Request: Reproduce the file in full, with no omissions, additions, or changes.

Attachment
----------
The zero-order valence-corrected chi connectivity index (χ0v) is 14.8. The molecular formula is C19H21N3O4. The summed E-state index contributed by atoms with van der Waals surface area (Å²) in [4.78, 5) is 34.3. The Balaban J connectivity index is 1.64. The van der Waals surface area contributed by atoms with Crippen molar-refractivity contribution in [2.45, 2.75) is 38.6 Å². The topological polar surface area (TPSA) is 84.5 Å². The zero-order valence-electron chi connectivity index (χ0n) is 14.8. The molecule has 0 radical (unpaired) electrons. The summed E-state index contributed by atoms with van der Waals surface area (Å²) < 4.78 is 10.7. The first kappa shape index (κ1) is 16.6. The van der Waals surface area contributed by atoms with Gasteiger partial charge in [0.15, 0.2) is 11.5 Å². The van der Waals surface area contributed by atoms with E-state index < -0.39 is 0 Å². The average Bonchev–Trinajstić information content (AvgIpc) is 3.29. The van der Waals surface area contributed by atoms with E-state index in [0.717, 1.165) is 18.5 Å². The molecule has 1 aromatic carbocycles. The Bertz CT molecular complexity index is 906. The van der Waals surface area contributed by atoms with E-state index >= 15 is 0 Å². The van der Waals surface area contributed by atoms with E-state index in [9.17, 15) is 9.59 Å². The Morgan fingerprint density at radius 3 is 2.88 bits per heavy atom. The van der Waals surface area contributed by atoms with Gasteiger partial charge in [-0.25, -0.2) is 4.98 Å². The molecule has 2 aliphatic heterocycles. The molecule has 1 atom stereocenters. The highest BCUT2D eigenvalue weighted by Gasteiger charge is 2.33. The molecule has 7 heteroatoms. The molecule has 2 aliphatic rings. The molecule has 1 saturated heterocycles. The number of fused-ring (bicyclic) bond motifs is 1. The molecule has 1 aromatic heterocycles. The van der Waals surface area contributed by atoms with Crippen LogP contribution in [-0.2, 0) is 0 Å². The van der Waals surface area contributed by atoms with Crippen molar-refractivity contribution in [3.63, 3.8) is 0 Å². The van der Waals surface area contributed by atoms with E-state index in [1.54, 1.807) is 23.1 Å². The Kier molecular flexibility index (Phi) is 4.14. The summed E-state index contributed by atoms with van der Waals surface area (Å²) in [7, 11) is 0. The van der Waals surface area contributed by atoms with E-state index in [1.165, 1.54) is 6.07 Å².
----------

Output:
The zero-order valence-corrected chi connectivity index (χ0v) is 14.8. The molecular formula is C19H21N3O4. The summed E-state index contributed by atoms with van der Waals surface area (Å²) in [4.78, 5) is 34.3. The Balaban J connectivity index is 1.64. The van der Waals surface area contributed by atoms with Crippen molar-refractivity contribution in [2.45, 2.75) is 38.6 Å². The topological polar surface area (TPSA) is 84.5 Å². The zero-order valence-electron chi connectivity index (χ0n) is 14.8. The molecule has 0 radical (unpaired) electrons. The summed E-state index contributed by atoms with van der Waals surface area (Å²) < 4.78 is 10.7. The first kappa shape index (κ1) is 16.6. The van der Waals surface area contributed by atoms with Gasteiger partial charge in [0.15, 0.2) is 11.5 Å². The van der Waals surface area contributed by atoms with E-state index < -0.39 is 0 Å². The average Bonchev–Trinajstić information content (AvgIpc) is 3.29. The van der Waals surface area contributed by atoms with E-state index in [0.717, 1.165) is 18.5 Å². The molecule has 1 aromatic carbocycles. The Bertz CT molecular complexity index is 906. The van der Waals surface area contributed by atoms with E-state index >= 15 is 0 Å². The van der Waals surface area contributed by atoms with E-state index in [9.17, 15) is 9.59 Å². The Morgan fingerprint density at radius 3 is 2.88 bits per heavy atom. The van der Waals surface area contributed by atoms with Gasteiger partial charge in [-0.25, -0.2) is 4.98 Å². The molecule has 2 aliphatic heterocycles. The molecule has 1 atom stereocenters. The highest BCUT2D eigenvalue weighted by Gasteiger charge is 2.33. The molecule has 7 heteroatoms. The molecule has 2 aliphatic rings. The molecule has 1 saturated heterocycles. The number of fused-ring (bicyclic) bond motifs is 1. The molecule has 1 aromatic heterocycles. The van der Waals surface area contributed by atoms with Crippen LogP contribution in [-0.2, 0) is 0 Å². The van der Waals surface area contributed by atoms with Crippen molar-refractivity contribution in [3.63, 3.8) is 0 Å². The van der Waals surface area contributed by atoms with E-state index in [1.54, 1.807) is 23.1 Å². The Kier molecular flexibility index (Phi) is 4.14. The summed E-state index contributed by atoms with van der Waals surface area (Å²) in [7, 11) is 0. The van der Waals surface area contributed by atoms with E-state index in [1.165, 1.54) is 6.07 Å².